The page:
Mayans unfazed about the end of the world
But priest Alfonso Ek says lately he’s being asked by curious non-Mayans about something he says has nothing to do with his people or their beliefs: the end of the world.
His response: “The world will not end.”
Thrill seekers, partyers and folks seeking spiritual experiences are pouring into the Yucatan Peninsula for the end of the centuries-long Mayan calendar that some believe predicted the end of the world Friday. The Mayan people here appear to be greeting the event serenely, with a sense of humor and bemusement.
The ancient Mayans, who ruled throughout southern Mexico and Central America until about 900 A.D., used three calendars, one of which was the Long Count Calendar that completes a major cycle on Dec. 21, 2012. Some today have claimed that the date signifies the end of the world, while scholars say it is merely the beginning of another cycle.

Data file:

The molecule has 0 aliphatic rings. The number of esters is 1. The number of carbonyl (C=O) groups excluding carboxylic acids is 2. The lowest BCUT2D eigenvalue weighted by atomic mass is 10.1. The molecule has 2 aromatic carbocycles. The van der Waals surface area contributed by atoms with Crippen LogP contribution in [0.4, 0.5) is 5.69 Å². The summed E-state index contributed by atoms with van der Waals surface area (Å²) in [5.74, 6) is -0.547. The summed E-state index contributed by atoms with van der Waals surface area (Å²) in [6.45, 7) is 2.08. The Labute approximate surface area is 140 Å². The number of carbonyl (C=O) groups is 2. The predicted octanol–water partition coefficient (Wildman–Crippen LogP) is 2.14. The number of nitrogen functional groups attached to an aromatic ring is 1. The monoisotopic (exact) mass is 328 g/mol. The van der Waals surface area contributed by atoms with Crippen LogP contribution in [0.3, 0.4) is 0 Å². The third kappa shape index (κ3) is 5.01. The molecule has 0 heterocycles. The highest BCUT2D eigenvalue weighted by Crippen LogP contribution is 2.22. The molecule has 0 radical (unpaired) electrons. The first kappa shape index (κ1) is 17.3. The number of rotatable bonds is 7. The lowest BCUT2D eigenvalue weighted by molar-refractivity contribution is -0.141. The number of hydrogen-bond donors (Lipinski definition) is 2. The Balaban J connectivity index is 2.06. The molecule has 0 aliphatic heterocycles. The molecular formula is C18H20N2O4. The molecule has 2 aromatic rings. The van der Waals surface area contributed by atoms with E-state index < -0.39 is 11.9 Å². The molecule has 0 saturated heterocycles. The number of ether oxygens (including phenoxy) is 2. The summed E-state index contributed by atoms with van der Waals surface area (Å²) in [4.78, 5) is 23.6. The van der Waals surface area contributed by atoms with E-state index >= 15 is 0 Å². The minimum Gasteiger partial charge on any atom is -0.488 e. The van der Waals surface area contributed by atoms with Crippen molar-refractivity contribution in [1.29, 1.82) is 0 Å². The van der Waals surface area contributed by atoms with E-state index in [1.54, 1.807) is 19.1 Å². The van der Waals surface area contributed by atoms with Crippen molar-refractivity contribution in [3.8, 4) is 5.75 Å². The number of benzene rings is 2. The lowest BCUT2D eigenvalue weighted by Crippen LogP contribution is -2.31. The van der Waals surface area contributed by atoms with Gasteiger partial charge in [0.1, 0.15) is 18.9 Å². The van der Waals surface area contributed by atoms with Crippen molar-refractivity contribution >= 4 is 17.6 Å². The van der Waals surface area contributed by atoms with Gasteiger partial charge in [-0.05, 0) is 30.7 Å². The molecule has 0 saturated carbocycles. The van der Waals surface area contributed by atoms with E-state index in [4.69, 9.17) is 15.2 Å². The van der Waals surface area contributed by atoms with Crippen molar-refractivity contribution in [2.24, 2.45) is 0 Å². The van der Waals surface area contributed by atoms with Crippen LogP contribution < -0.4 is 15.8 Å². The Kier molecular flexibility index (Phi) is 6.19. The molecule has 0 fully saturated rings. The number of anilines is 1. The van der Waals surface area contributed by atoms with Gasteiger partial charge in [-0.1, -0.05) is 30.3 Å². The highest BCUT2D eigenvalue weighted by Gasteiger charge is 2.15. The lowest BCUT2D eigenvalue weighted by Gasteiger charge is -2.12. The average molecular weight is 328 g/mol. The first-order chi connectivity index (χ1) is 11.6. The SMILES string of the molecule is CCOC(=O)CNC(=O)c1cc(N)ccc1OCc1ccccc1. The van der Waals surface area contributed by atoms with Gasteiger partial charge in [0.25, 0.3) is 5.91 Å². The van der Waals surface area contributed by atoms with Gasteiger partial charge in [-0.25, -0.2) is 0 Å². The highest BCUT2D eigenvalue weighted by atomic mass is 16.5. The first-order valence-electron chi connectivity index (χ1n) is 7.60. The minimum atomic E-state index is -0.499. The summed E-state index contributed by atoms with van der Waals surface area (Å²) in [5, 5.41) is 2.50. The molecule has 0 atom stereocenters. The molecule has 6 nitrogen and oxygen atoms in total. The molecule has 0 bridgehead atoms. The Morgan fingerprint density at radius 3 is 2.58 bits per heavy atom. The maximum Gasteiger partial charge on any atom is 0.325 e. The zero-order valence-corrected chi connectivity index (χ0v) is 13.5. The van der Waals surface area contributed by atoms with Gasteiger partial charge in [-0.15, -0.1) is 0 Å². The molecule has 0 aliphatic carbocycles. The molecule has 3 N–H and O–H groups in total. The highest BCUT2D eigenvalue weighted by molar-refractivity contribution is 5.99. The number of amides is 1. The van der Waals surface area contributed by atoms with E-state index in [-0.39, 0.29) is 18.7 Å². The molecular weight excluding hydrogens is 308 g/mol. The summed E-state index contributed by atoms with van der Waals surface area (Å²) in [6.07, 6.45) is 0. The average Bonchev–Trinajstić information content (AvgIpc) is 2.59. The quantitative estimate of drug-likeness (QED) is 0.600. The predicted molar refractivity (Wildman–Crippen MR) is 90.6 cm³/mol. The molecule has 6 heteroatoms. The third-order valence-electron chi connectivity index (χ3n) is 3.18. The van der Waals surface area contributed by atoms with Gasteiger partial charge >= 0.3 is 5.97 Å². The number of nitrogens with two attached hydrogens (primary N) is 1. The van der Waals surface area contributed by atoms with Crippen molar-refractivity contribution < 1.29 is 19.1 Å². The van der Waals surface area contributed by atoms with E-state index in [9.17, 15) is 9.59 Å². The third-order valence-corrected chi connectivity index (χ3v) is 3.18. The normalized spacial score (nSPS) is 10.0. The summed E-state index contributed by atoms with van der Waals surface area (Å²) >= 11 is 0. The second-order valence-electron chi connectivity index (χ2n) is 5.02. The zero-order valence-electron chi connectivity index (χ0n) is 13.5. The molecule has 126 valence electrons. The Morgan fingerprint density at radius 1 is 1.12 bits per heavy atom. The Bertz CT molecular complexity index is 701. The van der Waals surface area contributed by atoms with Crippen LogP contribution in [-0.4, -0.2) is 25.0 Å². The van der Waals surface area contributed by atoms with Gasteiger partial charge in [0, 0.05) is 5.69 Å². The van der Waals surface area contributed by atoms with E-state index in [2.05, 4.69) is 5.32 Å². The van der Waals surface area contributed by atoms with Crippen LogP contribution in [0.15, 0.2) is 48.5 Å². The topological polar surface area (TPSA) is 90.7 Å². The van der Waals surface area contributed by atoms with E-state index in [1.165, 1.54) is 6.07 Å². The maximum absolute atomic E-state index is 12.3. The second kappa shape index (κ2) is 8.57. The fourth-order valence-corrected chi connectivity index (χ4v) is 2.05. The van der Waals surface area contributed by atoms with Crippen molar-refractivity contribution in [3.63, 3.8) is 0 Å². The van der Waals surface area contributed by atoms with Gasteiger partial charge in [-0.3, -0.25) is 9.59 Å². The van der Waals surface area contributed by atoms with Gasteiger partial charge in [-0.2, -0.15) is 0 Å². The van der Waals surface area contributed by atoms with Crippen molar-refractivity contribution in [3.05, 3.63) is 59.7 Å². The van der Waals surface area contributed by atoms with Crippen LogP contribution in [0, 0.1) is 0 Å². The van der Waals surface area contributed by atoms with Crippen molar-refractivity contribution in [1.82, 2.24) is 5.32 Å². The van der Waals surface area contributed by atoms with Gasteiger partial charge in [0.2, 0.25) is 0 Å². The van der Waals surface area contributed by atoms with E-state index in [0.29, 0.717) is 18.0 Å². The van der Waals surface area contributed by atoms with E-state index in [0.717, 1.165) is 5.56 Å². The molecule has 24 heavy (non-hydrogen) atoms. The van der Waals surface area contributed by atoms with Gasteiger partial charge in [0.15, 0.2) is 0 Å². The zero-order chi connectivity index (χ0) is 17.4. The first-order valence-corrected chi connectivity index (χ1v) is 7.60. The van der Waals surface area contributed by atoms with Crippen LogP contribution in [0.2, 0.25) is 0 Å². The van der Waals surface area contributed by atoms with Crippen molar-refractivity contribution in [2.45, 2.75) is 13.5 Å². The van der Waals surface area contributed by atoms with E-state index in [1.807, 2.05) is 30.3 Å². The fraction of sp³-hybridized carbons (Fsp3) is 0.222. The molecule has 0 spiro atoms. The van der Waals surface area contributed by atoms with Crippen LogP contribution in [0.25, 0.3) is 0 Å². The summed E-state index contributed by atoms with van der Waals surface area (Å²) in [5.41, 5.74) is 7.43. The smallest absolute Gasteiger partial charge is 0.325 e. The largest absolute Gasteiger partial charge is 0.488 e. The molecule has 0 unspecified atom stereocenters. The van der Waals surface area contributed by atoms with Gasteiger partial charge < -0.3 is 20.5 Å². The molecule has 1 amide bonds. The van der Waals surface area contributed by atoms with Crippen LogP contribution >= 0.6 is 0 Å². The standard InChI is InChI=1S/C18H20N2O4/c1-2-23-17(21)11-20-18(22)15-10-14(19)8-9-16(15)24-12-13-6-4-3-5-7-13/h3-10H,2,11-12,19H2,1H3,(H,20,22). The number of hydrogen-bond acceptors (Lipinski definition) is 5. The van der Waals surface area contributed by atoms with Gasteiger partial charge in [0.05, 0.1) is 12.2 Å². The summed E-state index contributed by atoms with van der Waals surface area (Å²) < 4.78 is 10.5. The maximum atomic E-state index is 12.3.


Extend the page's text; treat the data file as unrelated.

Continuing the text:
The Maya still exist today as a diverse number of indigenous peoples, some of whom still speak the Maya language.
The end of the Mayan calendar put the spotlight on a people known for human sacrifices and celebrated for their past prowess in subjects such as math and astronomy. Today they live largely on the margins of the lands conquered by the Spaniards beginning in the 16th century.
The Mayans across the Yucatan Peninsula were in rebellion throughout the later half of the 1800s, angered at discrimination and being treated as slaves by those of European descent. At the church here, they looked upon the “Speaking Cross” as an oracle in what is known as the War of the Castes. The Mexican army ended the uprising in 1901. [More]